The U.S. should reassess standards for radiation exposure from mobile phones, the Government Accountability Office said in a report that found federal guidelines lagging behind international standards.
Limits set in 1996 by the Federal Communications Commission may not reflect recent research on radio-frequency energy from phones, and testing requirements may not identify maximum exposure in all usage conditions, the agency said in a July 24 study released today. The FCC doesn’t test for devices carried against the body, a practice that may lead to exposure that exceeds the FCC’s limit, the GAO said.
“With mobile phones in the pockets and purses of millions of Americans, we need a full understanding of the long-term impact of mobile phone use on the human body,” Representative Edward Markey, a Massachusetts Democrat, said today in an e- mailed statement.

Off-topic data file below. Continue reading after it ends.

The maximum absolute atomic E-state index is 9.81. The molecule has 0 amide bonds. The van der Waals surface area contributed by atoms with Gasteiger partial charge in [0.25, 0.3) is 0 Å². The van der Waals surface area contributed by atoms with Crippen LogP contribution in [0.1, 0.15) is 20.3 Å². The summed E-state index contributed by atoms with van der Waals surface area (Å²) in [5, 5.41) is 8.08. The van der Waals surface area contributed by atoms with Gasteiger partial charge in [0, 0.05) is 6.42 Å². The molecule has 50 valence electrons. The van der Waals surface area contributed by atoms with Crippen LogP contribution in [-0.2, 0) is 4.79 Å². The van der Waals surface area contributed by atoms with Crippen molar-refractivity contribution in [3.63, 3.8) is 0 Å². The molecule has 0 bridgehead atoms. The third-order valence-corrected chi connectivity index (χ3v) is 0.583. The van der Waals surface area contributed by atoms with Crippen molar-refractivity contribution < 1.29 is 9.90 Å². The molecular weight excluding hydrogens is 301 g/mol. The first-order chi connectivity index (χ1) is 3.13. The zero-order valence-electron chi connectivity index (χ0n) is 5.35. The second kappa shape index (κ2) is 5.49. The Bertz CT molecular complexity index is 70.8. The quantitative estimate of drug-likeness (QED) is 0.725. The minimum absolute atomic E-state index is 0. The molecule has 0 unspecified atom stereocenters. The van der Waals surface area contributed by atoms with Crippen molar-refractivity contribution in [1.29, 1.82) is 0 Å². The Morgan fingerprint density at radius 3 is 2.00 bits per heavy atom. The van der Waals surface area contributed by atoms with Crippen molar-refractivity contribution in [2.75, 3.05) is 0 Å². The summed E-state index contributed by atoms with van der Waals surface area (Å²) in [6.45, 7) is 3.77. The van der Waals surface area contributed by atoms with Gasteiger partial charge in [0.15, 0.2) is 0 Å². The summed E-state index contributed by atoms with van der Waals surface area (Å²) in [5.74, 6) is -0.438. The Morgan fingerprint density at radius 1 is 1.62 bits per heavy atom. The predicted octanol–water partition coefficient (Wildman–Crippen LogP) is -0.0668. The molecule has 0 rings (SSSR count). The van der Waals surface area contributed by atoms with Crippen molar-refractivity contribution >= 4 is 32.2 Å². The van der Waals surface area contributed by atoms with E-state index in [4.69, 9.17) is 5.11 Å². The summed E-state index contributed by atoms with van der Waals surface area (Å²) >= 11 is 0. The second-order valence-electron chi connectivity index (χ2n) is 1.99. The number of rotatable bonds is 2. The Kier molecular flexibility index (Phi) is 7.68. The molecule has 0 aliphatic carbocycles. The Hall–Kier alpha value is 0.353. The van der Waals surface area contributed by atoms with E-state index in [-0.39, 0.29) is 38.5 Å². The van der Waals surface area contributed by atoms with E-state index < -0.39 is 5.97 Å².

The FCC under Chairman Julius Genachowski, a Democrat, said June 15 it’s planning to review the standards. The FCC’s planned study “has the potential to address and even expand on the recommendations in the GAO report to thoroughly review” rules, Julius Knapp, chief of the agency’s Office of Engineering and Technology, said in a July 6 comment to the GAO that was published as part of the report.